State Minister for Industry, Commerce, Agriculture and Fisheries, Hon. Floyd Green, says the Government is committed to supporting farmers during the coronavirus (COVID-19) pandemic and safeguard the country’s food security.
He noted that among the initiatives implemented was a $240 million stimulus package to purchase excess fruits and vegetables from those farmers, who lost their markets, largely due to the closure of hotels as a result of the pandemic.
“We bought from the farmers and redistributed through channels such as children’s homes, communities that were on lockdown and established mobile farmers’ markets,” Mr. Green said.
“There was significant demand and the access is what caused the breakdown in the supply chain so we had to help farmers to get through this period and also still be able to plant,” he noted.
The Agriculture State Minister was addressing the Jamaica Climate Change Youth Council’s bi-weekly series ‘ COVID Chat’ recently, on the topic: ‘When Hunger Strikes – Food Security and Sustainability during COVID-19.’
He said that since the onset of the pandemic, the Ministry has distributed over five million pounds of produce, benefitting more than 1000 farmers across 12 parishes.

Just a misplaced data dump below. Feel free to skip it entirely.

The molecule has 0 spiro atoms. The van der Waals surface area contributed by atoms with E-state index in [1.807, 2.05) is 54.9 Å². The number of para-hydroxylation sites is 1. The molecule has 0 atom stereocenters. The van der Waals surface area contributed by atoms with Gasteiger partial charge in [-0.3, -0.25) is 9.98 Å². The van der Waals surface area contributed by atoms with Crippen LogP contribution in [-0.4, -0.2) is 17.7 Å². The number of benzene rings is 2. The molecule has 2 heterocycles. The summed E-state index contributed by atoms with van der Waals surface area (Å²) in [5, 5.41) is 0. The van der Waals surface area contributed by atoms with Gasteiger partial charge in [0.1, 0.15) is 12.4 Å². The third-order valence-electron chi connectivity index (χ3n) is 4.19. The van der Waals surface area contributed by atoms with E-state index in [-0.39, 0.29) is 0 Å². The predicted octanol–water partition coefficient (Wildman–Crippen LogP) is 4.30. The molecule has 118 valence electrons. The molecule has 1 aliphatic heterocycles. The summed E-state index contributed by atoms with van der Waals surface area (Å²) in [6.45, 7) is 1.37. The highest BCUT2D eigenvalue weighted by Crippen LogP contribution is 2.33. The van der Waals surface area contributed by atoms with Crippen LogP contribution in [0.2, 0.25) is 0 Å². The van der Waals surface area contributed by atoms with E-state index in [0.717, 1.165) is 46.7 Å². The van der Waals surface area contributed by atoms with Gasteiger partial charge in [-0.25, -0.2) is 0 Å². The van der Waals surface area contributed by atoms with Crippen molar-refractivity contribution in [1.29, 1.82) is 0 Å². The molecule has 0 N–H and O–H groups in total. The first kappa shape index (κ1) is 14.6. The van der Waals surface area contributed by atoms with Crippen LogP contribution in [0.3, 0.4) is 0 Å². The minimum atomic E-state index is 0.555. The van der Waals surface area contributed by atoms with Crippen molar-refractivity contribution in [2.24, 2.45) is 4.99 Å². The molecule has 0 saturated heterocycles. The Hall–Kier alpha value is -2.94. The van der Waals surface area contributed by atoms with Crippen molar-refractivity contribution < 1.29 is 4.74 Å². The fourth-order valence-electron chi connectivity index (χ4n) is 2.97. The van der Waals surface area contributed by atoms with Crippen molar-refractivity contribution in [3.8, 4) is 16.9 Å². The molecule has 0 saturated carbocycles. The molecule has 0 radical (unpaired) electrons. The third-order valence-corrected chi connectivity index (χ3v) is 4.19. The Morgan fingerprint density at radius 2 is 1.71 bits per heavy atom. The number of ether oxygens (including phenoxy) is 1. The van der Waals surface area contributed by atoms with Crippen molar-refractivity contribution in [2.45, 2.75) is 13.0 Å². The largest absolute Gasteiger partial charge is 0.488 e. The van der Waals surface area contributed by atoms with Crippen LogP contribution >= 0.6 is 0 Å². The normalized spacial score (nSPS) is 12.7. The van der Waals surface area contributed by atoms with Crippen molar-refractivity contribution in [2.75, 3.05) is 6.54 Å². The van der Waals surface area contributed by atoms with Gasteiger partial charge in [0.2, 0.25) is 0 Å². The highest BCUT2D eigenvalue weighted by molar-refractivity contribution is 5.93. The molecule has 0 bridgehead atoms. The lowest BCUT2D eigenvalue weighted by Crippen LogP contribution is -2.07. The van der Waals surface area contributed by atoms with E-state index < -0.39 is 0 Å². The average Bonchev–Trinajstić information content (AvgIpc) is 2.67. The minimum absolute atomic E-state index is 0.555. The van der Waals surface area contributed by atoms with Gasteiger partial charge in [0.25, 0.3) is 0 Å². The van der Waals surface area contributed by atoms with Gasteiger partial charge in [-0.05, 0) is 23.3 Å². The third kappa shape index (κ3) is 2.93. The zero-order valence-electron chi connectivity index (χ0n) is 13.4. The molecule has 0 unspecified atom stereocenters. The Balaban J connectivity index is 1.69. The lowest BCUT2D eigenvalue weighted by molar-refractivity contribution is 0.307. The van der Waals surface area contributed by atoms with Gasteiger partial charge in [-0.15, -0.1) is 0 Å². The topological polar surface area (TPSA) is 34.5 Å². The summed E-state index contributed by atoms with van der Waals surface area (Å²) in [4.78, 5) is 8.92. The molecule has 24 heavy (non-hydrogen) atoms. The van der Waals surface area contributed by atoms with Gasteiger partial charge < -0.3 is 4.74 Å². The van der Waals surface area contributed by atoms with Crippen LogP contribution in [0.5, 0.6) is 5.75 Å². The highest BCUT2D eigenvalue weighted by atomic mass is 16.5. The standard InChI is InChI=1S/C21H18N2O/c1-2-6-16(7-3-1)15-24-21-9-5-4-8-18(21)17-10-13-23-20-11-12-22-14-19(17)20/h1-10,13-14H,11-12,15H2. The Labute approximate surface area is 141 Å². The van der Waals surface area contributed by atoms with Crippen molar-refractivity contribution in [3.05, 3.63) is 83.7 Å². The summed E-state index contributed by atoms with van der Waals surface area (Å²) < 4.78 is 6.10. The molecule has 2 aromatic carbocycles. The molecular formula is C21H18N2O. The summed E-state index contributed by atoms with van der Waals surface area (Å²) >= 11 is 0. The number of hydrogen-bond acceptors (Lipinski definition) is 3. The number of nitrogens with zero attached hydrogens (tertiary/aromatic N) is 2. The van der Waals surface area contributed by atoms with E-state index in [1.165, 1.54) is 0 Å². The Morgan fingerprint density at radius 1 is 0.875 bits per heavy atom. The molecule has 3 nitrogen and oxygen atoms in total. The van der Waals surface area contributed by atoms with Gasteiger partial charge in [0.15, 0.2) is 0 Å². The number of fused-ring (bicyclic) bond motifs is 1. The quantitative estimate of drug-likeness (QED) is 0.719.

Mr. Green cited the additional $1billion that has been allocated to the Ministry’s Productivity Incentive Programme (PIP) for this financial year, to assist small farmers, as further indication of the Government’s intent to strengthen the country’s food network.
“As the excess becomes no more, we need to transition into security and sustainability. We recognise that we need resources to ensure that farmers continue to plant but also to deal with logistics issues such as storage capacity, getting more refrigerated trucks and also engaging in private-public partnerships with cooperatives as a part of the long-term response,” he pointed out.
Meanwhile, Mr. Green said the Ministry wants to see more entrepreneurs getting involved in the delivery of fresh produce.
“We saw how many new companies came about to deal with the logistics to get the fresh produce into the homes of Jamaicans and we want to see the emergence of more businesses to tackle the issues in logistics,” he said.
He noted that the emergence of the mobile markets has also provided another opportunity for farmers to sell their produce.
“It gave us the opportunity to provide produce at an affordable price and it says to the farmers ‘if you can increase the production and keep the prices affordable then there is this new market’,” he said.